Fixed rates are rising — should investors do the switch?


Experts are urging investors to watch the market closely and plan their next moves carefully

Experts are urging investors to study the market and plan their next steps carefully before seeking changes to their current mortgage rates.

Given the predictions that the Reserve Bank of Australia (RBA) will raise the cash rate by as early as next year, lenders are gradually increasing their fixed rates.

The most recent move was from ANZ, which raised its investment fixed rates by as much as 40bps points. Here are some of the changes:

  • Investment Fixed 2 yrs ≤80% – up by 40bps to 2.84% p.a. (4.50% p.a. comparison rate)
  • Investment Fixed 2 yrs 80-90% – up by 40bps to 2.89% p.a. (4.66% p.a. comparison rate)
  • Investment Fixed 3 yrs ≤80% – up by 30bps to 3.14% p.a. (4.56% p.a. comparison rate)

ANZ was the latest of the big banks to adjust fixed rates.

In an exclusive interview with Your Investment Property, WLTH head of lending Catherine Mapusua said as the economy rebounds from the impacts of the COVID-19 pandemic, there is an increasing chance for rates to continue to increase.

“Since lifting lockdowns in some of our largest cities, we have seen a pickup in core inflation, giving the RBA confidence to strive towards economic recovery,” she said.

“When this occurs, both short-and long-term fixed-income investors who are caught unprepared to establish a security buffer to meet increased repayments.”

Ms Mapusua said lenders will continue to assess borrowers’ capacity to repay their mortgage at a higher interest rate.

Last month, the Australian Prudential Regulation Authority (APRA) has already raised the serviceability buffer from 2.5 percentage points (pps) to 3pps.

The change means that banks will apply a minimum interest rate buffer that is at least 3% above the loan product rate when assessing applications.

“Instead of losing sleep over the steady increase, investors should start preparing for the shift in the housing market,” Ms Mapusua said.

“Considering the speed at which rates rise and the challenge in predicting this, speaking to a professional about guiding you through a ‘stress test’ can give you an overview of what your financial future will look like.”

Should investors be worried about rising fixed rates?

RentBetter chairman Tony Breuer said investors should take concern in the recent changes to fixed rates, as this indicates that variable rates are likely to rise soon.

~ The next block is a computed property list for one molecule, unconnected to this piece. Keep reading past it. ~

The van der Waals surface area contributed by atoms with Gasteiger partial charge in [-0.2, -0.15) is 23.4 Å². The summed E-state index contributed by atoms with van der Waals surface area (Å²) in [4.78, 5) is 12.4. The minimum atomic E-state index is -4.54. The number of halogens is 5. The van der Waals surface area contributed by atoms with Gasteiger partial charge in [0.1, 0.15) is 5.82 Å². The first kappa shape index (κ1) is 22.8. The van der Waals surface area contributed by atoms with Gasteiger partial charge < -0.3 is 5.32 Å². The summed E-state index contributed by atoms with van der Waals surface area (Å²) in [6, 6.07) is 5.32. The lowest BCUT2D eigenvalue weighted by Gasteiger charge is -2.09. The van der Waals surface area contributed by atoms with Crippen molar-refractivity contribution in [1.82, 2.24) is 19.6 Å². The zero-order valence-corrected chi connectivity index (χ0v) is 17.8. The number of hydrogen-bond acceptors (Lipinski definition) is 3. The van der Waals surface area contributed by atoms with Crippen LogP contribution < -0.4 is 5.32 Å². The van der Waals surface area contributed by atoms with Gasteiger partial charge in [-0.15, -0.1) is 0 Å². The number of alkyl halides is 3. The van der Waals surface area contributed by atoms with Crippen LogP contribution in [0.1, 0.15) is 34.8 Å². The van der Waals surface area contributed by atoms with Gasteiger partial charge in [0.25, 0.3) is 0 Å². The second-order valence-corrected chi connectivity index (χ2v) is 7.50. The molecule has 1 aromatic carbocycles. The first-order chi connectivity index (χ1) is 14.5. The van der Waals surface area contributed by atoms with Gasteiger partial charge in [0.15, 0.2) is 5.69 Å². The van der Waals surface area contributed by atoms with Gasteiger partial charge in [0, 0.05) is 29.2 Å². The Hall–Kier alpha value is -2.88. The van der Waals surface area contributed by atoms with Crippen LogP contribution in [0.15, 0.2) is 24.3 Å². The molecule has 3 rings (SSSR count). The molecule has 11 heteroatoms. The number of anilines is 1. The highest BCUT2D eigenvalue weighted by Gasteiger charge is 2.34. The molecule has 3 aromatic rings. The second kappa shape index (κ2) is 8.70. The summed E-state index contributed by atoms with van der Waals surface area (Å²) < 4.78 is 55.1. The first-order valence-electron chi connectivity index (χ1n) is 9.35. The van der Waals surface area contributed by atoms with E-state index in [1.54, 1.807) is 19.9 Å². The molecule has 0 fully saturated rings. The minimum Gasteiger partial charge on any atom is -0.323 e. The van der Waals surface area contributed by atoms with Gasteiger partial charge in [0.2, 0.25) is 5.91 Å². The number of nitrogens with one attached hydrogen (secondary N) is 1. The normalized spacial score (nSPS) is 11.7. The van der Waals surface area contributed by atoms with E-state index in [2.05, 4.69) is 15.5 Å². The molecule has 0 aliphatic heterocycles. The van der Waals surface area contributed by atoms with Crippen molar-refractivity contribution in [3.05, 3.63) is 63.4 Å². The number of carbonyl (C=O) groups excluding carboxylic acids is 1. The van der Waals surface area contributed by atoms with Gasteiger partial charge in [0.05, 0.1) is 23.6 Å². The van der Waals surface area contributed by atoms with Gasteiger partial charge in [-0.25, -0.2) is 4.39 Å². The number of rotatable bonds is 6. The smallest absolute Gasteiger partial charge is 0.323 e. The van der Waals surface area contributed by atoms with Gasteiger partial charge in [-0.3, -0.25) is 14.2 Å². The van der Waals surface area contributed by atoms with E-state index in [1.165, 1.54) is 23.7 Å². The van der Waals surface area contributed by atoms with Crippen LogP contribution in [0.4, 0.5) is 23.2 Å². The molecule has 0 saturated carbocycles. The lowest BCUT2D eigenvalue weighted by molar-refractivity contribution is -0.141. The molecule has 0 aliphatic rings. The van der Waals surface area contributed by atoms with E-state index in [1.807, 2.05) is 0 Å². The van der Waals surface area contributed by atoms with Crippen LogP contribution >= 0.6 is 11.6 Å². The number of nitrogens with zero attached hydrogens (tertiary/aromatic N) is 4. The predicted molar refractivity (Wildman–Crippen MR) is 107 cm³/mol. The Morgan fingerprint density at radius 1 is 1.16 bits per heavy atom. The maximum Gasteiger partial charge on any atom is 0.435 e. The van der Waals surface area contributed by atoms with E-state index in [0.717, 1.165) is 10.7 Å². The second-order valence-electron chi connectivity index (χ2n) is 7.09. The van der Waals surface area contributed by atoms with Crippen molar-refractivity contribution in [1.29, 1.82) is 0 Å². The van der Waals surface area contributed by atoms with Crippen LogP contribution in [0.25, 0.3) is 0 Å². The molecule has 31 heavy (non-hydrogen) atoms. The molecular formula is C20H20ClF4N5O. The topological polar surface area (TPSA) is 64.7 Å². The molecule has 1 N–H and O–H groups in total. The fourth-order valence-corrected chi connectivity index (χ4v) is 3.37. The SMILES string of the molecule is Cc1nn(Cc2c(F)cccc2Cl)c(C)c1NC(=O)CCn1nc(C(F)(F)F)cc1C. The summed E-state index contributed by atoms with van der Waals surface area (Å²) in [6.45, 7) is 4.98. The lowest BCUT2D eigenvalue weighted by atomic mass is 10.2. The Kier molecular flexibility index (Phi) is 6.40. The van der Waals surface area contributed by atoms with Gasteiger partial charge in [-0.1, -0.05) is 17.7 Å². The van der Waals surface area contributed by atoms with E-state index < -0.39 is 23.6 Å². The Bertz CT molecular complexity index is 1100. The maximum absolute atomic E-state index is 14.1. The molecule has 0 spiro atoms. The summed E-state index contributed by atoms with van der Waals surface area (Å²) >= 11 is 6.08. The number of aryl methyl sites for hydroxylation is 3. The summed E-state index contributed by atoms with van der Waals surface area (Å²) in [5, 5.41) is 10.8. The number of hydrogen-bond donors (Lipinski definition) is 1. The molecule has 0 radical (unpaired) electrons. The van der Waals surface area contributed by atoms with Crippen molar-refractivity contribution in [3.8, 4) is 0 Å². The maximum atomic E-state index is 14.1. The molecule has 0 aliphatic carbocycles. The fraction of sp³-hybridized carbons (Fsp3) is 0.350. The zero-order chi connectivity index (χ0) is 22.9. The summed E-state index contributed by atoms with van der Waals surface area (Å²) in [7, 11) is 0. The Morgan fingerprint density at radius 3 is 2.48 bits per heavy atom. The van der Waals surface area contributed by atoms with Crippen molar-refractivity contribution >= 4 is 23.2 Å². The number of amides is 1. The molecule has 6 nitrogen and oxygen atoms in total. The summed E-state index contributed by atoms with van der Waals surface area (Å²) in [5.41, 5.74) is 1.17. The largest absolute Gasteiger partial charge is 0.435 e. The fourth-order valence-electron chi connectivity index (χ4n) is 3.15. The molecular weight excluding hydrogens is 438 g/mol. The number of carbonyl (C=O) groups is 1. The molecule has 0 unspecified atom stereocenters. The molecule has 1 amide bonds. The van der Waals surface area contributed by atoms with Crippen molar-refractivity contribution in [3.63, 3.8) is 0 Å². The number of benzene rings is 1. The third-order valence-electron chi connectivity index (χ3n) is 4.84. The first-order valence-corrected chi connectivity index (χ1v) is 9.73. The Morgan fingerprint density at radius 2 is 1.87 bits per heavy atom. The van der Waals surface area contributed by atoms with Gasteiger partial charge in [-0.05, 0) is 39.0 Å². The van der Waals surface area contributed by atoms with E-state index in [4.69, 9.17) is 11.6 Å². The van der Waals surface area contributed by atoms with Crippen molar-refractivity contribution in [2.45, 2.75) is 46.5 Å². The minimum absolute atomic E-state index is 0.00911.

“Cash flow is critical to any investment and increases in rates at these historically low levels will mean a high proportional increase in interest costs,” he told Your Investment Property.

“For example, a relatively small increase in rates from 2.0% to 2.5%, is a 25% increase in interest cost.”

These increases will ultimately reduce the cash flow of investors especially for the periods between tenancies, repairs and maintenance, and when reducing debt.

Mr Breuer said other concerns on lending will also impact how investors should view their finances.

“Firstly, APRA, the prudential authority which issues regulations for the banking sector, has foreshadowed stricter lending guidelines for the banks,” he said.

“Those guidelines include the debt-to-income and other serviceability buffers for potential borrowers.”

These stricter guidelines will be enforced as interest rates rise, reducing lending to borrowers who fail to meet the more stringent rules.

“The second additional reason investors should be worried is that higher interest rates usually suppress property price increases and, depending on other circumstances in the economy at the same time, may lead to price decreases,” Mr Breuer said.

Investors should plan now

Ms Mapusua said while a fixed-rate home loan may provide investors with certainty, there are still occasions when committing to this loan type may not be the best option.

“If lenders predict an interest rate increase, they increase their fixed-rate loans above their variable rate in response,” she said.

“Fixed-rate loans have less flexibility and product offerings than their variable rate counterparts. For example, some banks will charge extra to have a redraw option.”

Furthermore, fixed-rate loans often have higher break fees, which could be costly to adjust once investors have already locked in their rates.

“It is not always good to lock things up in unstable economic times, but it is essential to consider your options,” Ms Mapusua said.

“Use this time to build confidence in your investment portfolio by staying informed, educating yourself about future interest rates, and creating a realistic budget.”

Mr Breuer shared similar sentiments but added that interest rates are often very difficult to predict given the external influences.

“The RBA has estimated that it’s cash rate will not increase for another two years or so, but that it may increase earlier if inflation and wages growth are too excessive,” he said.

“Meanwhile, we have seen the Australian banks’ funding costs are increasing, so this may result in out-of-cycle variable rate increases the same as fixed rates.”

Photo by Joshua Mayo on Unsplash.


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